Brookings Institution, Why Hillary Clinton wouldn’t be a foreign policy hawk as president, Jeremy Shapiro and Richard Sokolsky, Aug. 12, 2016. Everybody knows Hillary Clinton, and everybody particularly knows her foreign policy views. After all, she has been a presence in national politics for more than 25 years and has a long record as first lady, senator, and secretary of state.
Most believe that Hillary Clinton is a “hawk” on foreign policy, and that as president, she would escalate current U.S. military commitments in the Middle East and elsewhere, dragging America into more military misadventures in various far-flung corners of the world.
Clinton has indeed often favored the use of force. But President Hillary Clinton would not likely be the uber hawk that so many expect. First, her record is in fact more nuanced than is often appreciated—she has just as often pushed for diplomatic solutions as military ones. But more importantly, it is because, as president, she will find that the use of force abroad will offer precious few opportunities for making a difference, and will come at a considerable political cost at home.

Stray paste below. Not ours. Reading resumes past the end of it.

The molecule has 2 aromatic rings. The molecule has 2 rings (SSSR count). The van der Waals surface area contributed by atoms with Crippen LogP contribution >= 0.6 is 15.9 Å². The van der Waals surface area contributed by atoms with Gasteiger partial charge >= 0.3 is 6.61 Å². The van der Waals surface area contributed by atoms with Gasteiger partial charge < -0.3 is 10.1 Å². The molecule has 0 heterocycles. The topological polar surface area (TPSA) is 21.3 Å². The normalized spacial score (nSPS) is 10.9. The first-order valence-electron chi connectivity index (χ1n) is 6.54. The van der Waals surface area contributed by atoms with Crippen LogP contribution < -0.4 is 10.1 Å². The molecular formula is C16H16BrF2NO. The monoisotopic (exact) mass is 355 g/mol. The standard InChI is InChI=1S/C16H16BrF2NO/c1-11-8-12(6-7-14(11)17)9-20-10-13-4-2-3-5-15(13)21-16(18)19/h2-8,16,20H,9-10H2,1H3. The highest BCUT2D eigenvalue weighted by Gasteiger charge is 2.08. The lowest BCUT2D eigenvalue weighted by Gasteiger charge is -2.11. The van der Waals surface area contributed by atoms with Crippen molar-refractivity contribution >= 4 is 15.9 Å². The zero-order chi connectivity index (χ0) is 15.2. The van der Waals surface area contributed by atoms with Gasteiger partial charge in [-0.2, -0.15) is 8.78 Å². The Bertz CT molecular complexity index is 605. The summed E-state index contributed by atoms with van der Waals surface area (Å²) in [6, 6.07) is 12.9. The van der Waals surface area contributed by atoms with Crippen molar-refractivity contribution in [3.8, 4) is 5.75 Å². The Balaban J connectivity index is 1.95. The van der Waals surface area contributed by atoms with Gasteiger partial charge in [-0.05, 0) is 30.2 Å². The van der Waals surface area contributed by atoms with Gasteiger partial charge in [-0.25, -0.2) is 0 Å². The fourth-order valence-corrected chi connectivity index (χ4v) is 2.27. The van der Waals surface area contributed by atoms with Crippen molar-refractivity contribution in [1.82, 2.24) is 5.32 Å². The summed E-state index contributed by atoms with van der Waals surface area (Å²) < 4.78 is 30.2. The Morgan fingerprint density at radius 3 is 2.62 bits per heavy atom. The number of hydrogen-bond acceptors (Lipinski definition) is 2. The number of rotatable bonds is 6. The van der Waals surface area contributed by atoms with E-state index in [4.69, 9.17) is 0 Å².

Background: 51 'Diplomats' Slam Obama
New York Times, John Kerry Is Said to Side With Diplomats’ Critical Memo on Syria, Mark Landler, June 17, 2016. For a cabinet member whose department had just erupted into open disagreement with the White House, Secretary of State John Kerry’s reaction to a critical memo on Syria policy signed by 51 diplomats was remarkably mellow. “It’s an important statement,” he told reporters in Copenhagen on Friday, “and I respect the process very, very much.”